Lectures

What Does Toilet Paper Teach Us about Our Defecation Habits?

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Illustration by Bicram Rijal

An Australian photographer embarks on a jungle expedition in search of a “critically endangered species.” With a Canon camera on his shoulder and a pair of khaki shorts, he walks through a forest, occasionally stepping in puddles and crossing creeks. “It is harder to find than I thought,” he says, looking straight into the camera. “There …

Lectures

Reflecting on SARS, 17 years and two flu-like epidemics later

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On April 12, 2003, I was evacuated from my post teaching English at Zhongshan University in Guangzhou, China. I packed my belongings into two suitcases and a duffle bag, got on a bus, crossed the border into Hong Kong, and flew, with my N95 mask on, back to the United States. It was the height of China’s outbreak of SARS, …

Features

Why we must go beyond focusing on the ‘overrepresentation’ of racialized people in HIV criminalization

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We can trace an unbroken record of injustice back through generations, to our grandfathers and our grandmothers, our great-grandfathers and to those before them. We can trace them back to the time when a label was put on our people, legitimate victim. Other people learned that they could victimize us and nothing would happen because the laws, your laws, did

Books

Patient Zero and the Making of a Myth: History as an Archaeology of the Present

Patient Zero and the Making of the AIDS Epidemic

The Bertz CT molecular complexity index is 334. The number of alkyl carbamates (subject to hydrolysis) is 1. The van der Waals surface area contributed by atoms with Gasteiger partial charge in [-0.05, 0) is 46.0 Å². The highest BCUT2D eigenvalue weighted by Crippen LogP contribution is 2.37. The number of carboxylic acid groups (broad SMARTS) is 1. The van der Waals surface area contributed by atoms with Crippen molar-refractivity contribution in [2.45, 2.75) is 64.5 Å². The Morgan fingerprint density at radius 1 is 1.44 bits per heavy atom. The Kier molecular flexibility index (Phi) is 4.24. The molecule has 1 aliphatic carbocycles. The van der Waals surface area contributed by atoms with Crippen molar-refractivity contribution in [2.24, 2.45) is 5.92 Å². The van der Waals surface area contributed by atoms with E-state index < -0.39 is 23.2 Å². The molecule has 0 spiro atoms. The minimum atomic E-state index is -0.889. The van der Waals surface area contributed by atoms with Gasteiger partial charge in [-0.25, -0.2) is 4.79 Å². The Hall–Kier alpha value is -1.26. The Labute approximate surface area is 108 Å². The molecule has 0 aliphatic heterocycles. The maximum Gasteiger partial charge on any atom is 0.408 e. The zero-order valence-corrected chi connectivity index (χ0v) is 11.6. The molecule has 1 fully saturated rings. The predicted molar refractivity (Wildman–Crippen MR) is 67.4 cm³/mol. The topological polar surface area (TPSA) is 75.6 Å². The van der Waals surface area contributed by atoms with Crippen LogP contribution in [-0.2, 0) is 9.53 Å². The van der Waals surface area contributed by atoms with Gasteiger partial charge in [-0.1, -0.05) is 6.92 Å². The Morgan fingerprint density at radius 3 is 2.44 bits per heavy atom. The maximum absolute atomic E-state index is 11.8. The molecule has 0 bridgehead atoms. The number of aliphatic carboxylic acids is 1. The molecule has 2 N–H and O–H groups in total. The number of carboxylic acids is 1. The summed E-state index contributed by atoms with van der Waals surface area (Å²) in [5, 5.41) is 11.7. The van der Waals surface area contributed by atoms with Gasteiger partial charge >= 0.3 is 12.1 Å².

Richard A. McKay

University of Chicago Press, 2017, 400 pages

 

“An innocent he was not. He eventually told health investigators that during the 1970s he’d had some 2,500 sexual contacts with men in Europe, Canada, South America – and in the large centers of gay lifestyle in New York and California.

Features

The Milk of Human Kindness

Sour Milk

At the World Health Assembly (WHA) meetings in late May, 2018, the US delegation tried to water-down or dump a very mild resolution to confirm and update earlier WHA resolutions that protect, promote, and support breastfeeding. No new controversial language had been added to the older resolutions. Ecuador was ready to introduce the resolution until the US threatened …

Books

Sharon Batt’s Health Advocacy Inc. How Pharmaceutical Funding Changed the Breast Cancer Movement

Health Advocacy Inc. How Pharmaceutical Funding Changed the Breast Cancer Movement

Sharon Batt

UBC Press, 2017, 383 pages

 

After being diagnosed with breast cancer in 1988, Sharon Batt became of the one the most prominent figures of the grassroots breast cancer movement that flourished in North America during the 1990s. A committed journalist and editor working mainly for feminist …